Editorial: Dissolve the ASSU Senate

Opinion by Editorial Board
Nov. 11, 2012, 11:24 p.m.

The ASSU Undergraduate Senate is an abject failure. It should be immediately dissolved and what little authority it has should be transferred in full to the ASSU Executive.

The Senate fails to fairly and accurately represent the student body. Senators run, mostly as freshmen, for an organization they know close to nothing about, and quickly realize they’ve inherited an impossible set of rules and regulations. And, for whatever reason, the institutional inertia of this organization and shortcomings of its members preclude the possibility of any reform from within. We are now convinced that our best, indeed our only, chance at serious reform is complete dissolution.

Any regular attendee of Senate meetings can describe how obtuse parliamentary procedures delay the passage of meaningless bills that are ignored by students and administrators equally. Discussion either goes on for far too long or far too short and real issues are avoided in favor of routine funding bills or, occasionally, abstract declarations about international affairs.

The problem has compounded itself year after year, as senators do not seek reelection and the Senate makeup shifts even more exclusively towards rising sophomores. The 13th Undergraduate Senate struggled to pass meaningful legislation, wasting its time on seemingly endless bills and initiatives that had zero impact on the student body. No members of the 13th Undergraduate Senate sought reelection.

At many schools, student government senate elections are hotly contested. During our 2012 election, by contrast, only 18 students — less than .003 percent of the undergraduate population — ran for 15 spots. Thirteen of the 15 elected senators were freshmen. It was the first time in seven years that less than 30 students sought election and voter turnout in 2012 was the lowest it has been in at least five years. When these figures are compared to the hundreds of students who try out for a cappella groups, publications and any number of student groups that often require a larger time commitment than the ASSU Senate, it is difficult to comprehend how the Senate pretends to represent the entire student body.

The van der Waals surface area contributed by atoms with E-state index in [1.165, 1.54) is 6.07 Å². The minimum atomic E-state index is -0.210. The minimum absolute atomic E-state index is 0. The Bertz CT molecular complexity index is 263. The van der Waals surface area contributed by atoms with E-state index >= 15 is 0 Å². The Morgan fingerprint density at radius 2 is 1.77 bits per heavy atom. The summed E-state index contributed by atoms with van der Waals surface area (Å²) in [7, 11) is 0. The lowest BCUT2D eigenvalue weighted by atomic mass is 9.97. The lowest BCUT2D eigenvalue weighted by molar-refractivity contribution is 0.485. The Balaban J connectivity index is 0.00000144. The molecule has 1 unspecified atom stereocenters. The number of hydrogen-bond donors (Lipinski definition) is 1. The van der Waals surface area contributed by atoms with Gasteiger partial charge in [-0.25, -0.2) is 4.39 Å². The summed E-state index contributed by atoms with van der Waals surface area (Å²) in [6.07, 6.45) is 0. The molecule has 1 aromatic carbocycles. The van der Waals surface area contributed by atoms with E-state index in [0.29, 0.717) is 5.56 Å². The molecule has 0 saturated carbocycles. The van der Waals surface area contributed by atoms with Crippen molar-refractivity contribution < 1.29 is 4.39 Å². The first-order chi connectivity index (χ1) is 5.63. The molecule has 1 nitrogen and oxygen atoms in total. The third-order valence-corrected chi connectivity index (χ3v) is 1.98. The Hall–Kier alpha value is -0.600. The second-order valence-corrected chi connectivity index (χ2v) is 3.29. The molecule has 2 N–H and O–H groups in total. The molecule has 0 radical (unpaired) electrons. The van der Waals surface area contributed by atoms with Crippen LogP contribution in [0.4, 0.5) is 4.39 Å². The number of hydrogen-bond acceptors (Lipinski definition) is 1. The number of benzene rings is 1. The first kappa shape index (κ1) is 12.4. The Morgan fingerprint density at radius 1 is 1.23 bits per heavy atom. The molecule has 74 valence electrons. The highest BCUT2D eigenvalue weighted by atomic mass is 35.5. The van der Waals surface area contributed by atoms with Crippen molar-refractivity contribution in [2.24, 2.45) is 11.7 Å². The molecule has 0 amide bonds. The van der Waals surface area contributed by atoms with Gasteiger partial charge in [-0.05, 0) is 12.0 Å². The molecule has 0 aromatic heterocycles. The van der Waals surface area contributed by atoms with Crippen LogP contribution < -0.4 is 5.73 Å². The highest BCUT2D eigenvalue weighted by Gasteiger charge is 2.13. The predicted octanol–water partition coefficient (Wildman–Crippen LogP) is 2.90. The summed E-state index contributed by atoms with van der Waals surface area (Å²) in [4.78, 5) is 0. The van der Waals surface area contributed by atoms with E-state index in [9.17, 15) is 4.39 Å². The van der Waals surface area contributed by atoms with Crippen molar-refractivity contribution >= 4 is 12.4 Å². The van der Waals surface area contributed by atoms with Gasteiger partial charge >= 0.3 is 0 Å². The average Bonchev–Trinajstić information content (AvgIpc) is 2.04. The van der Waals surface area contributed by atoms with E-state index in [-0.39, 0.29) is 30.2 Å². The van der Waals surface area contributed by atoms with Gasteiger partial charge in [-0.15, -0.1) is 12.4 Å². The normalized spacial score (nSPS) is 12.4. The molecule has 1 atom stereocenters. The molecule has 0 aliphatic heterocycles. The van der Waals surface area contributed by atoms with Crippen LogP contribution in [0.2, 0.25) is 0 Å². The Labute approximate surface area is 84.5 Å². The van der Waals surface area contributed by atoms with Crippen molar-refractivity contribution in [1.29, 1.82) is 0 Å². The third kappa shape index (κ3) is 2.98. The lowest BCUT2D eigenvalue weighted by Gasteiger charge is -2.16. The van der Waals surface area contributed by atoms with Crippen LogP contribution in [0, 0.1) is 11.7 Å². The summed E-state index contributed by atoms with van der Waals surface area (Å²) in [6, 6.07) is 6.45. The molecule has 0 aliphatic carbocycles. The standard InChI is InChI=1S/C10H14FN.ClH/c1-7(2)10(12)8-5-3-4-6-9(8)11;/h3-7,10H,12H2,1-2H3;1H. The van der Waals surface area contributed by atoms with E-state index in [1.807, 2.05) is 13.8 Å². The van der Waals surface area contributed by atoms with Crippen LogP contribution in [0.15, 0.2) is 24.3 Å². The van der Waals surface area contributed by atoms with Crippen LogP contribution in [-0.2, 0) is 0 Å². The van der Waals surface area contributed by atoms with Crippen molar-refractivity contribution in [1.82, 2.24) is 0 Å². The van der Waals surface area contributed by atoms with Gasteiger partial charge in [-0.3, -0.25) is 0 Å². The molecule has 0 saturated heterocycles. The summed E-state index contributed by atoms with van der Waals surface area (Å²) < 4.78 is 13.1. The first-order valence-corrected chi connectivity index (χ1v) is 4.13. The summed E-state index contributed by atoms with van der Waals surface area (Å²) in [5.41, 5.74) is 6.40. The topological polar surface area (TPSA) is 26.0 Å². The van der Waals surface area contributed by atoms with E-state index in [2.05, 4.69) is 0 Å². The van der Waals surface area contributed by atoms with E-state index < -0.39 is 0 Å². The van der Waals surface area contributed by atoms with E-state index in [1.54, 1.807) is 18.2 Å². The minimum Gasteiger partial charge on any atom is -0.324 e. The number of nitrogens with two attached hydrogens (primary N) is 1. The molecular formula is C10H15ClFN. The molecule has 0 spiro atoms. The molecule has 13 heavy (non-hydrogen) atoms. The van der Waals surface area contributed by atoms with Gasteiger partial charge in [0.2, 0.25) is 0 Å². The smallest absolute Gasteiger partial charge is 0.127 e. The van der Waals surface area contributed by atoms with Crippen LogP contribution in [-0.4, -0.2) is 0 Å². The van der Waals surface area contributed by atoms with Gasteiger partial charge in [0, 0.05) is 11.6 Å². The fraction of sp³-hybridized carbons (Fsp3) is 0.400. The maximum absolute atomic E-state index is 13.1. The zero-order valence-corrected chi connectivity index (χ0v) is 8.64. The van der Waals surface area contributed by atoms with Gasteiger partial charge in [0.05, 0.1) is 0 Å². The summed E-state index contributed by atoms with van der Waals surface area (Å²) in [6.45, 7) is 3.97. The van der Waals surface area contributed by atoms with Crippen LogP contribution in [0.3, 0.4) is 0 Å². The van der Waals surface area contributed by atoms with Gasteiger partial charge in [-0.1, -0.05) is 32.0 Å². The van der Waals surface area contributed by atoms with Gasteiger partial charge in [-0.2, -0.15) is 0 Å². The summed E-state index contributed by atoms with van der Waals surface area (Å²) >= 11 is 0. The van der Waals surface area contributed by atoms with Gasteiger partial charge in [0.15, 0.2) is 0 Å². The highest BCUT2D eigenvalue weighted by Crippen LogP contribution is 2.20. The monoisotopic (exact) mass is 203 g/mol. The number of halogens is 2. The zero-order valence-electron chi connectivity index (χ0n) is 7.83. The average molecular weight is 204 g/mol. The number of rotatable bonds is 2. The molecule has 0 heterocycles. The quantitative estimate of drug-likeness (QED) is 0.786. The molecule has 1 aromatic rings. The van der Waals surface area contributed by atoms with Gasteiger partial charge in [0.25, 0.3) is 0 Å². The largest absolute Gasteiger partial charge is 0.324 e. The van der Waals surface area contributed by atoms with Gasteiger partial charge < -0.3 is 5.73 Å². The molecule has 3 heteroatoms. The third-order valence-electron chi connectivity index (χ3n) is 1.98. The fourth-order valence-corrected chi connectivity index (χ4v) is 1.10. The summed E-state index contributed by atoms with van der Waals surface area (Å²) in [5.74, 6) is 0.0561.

We’re less than one-fifth of the way through the school year, and already we are seeing the boredom, complacency and frustration we have come to expect from our student representatives in the Senate. Attendance problems plague the Senate, with one senator stepping down for medical reasons and another missing enough meetings to automatically trigger a bill to expel them from the Senate.

Why does all this matter? There’s the obvious answer of money — senators are paid $400 a year and manage discretionary accounts worth several thousand more. But more importantly, despite the lack of student interest, government representation remains a crucial function of life at Stanford. As the University administration continues to expand its bureaucracy and the decision-makers who affect student life are increasingly removed from students, the ability to speak and act as a unified student body becomes more important.